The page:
ETFs win on huge GDP growth in US first quarter

ETFs win thanks to huge GDP growth in the first quarter of the United States

Business News: ETFs win on huge GDP growth in US first quarter.

The US economy grew at an annual rate of 6.4% in the first quarter of 2021. This far exceeded expectations of 6.1%, after an increase of 4.3% in the previous three months. Apart from the increase induced by the reopening in the third quarter of last year, the most recent reading was the best period for GDP since the third quarter of 2003.

The increase in private consumption, fixed investment in residential and non-residential buildings and public spending more than offset the decrease in stocks and exports. Consumer spending, which accounts for more than two-thirds of US GDP, increased by 10.7%, compared with a 2.3% increase in the previous period. Spending on goods increased by a whopping 23.6%.

Consumer spending optimism was the weak spot in the first quarter US GDP growth report. Gregory Daco, US chief economist at Oxford Economics, expects consumer spending to increase by more than 9% this year, a record, the New York Times quoted.

A solid resumption of large-scale economic growth and accommodative monetary policy bode well for growth stocks across all spectra. Meanwhile, such optimism would increase bond yields to some extent, boosting the market’s value angle as well. Overall, this is a great scenario for mixed stocks and ETFs like SPDR S&P 500 ETF SPY.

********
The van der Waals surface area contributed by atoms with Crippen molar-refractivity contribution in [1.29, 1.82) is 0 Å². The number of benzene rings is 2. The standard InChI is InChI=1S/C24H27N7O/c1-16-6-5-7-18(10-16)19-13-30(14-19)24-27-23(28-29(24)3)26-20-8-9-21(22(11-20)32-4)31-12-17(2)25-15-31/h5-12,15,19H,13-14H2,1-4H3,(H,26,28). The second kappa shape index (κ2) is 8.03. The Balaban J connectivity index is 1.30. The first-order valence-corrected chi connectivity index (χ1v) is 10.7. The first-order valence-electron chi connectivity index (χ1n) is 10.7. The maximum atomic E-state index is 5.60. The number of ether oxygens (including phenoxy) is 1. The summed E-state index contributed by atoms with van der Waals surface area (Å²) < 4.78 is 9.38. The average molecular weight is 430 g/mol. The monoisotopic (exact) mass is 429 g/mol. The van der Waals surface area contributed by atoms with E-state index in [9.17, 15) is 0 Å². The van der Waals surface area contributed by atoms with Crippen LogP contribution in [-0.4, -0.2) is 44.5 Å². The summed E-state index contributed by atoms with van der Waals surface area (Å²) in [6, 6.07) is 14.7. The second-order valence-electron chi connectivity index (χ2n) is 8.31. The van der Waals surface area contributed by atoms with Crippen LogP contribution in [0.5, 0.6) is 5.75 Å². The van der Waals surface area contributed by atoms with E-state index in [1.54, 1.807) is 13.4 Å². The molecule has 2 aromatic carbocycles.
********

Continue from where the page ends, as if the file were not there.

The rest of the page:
Banks are in the sweetest position as large household savings have dominated fears of loan defaults or defaults in the banking sector. In any case, the banking sector is currently an undervalued sector.

Consumer penchant for purchasing durable goods such as motor vehicles and home appliances (up 41.4% in the first quarter) puts the semiconductor ETF VanEck Vectors Semiconductor ETF SMH in a decent position. The chips are used in automotive and large electronic items. Therefore, demand for chips – which is currently seeing supply tightening – should be upbeat for the year.